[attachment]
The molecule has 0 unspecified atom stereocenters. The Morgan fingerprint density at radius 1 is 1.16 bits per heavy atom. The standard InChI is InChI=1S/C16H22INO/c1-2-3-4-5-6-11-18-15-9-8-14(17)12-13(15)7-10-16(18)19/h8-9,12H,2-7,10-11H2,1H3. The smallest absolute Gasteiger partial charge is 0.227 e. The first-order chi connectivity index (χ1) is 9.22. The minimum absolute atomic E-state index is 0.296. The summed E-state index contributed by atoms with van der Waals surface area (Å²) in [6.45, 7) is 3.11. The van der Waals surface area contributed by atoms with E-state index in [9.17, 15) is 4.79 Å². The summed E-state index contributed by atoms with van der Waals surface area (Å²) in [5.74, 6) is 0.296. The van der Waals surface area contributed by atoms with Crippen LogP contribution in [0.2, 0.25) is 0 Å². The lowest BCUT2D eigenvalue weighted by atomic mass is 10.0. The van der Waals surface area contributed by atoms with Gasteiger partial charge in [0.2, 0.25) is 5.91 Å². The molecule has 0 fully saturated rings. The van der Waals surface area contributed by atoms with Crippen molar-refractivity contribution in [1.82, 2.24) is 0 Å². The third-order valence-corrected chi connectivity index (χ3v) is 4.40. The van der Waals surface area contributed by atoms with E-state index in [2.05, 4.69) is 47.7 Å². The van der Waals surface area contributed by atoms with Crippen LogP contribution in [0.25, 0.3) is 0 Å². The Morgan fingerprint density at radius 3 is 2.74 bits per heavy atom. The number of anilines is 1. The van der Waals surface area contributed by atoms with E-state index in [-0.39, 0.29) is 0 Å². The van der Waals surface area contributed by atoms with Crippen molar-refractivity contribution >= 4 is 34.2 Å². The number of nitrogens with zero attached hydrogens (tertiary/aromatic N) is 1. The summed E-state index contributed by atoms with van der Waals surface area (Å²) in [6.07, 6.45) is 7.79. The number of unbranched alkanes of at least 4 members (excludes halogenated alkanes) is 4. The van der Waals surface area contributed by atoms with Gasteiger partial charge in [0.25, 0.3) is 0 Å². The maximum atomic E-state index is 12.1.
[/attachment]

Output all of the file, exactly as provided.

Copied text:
The molecule has 0 unspecified atom stereocenters. The Morgan fingerprint density at radius 1 is 1.16 bits per heavy atom. The standard InChI is InChI=1S/C16H22INO/c1-2-3-4-5-6-11-18-15-9-8-14(17)12-13(15)7-10-16(18)19/h8-9,12H,2-7,10-11H2,1H3. The smallest absolute Gasteiger partial charge is 0.227 e. The first-order chi connectivity index (χ1) is 9.22. The minimum absolute atomic E-state index is 0.296. The summed E-state index contributed by atoms with van der Waals surface area (Å²) in [6.45, 7) is 3.11. The van der Waals surface area contributed by atoms with E-state index in [9.17, 15) is 4.79 Å². The summed E-state index contributed by atoms with van der Waals surface area (Å²) in [5.74, 6) is 0.296. The van der Waals surface area contributed by atoms with Crippen LogP contribution in [0.2, 0.25) is 0 Å². The lowest BCUT2D eigenvalue weighted by atomic mass is 10.0. The van der Waals surface area contributed by atoms with Gasteiger partial charge in [0.2, 0.25) is 5.91 Å². The molecule has 0 fully saturated rings. The van der Waals surface area contributed by atoms with Crippen molar-refractivity contribution in [1.82, 2.24) is 0 Å². The third-order valence-corrected chi connectivity index (χ3v) is 4.40. The van der Waals surface area contributed by atoms with E-state index in [2.05, 4.69) is 47.7 Å². The van der Waals surface area contributed by atoms with Crippen LogP contribution in [0.25, 0.3) is 0 Å². The Morgan fingerprint density at radius 3 is 2.74 bits per heavy atom. The number of anilines is 1. The van der Waals surface area contributed by atoms with E-state index in [-0.39, 0.29) is 0 Å². The van der Waals surface area contributed by atoms with Crippen molar-refractivity contribution >= 4 is 34.2 Å². The number of nitrogens with zero attached hydrogens (tertiary/aromatic N) is 1. The summed E-state index contributed by atoms with van der Waals surface area (Å²) in [6.07, 6.45) is 7.79. The number of unbranched alkanes of at least 4 members (excludes halogenated alkanes) is 4. The van der Waals surface area contributed by atoms with Gasteiger partial charge in [0.25, 0.3) is 0 Å². The maximum atomic E-state index is 12.1.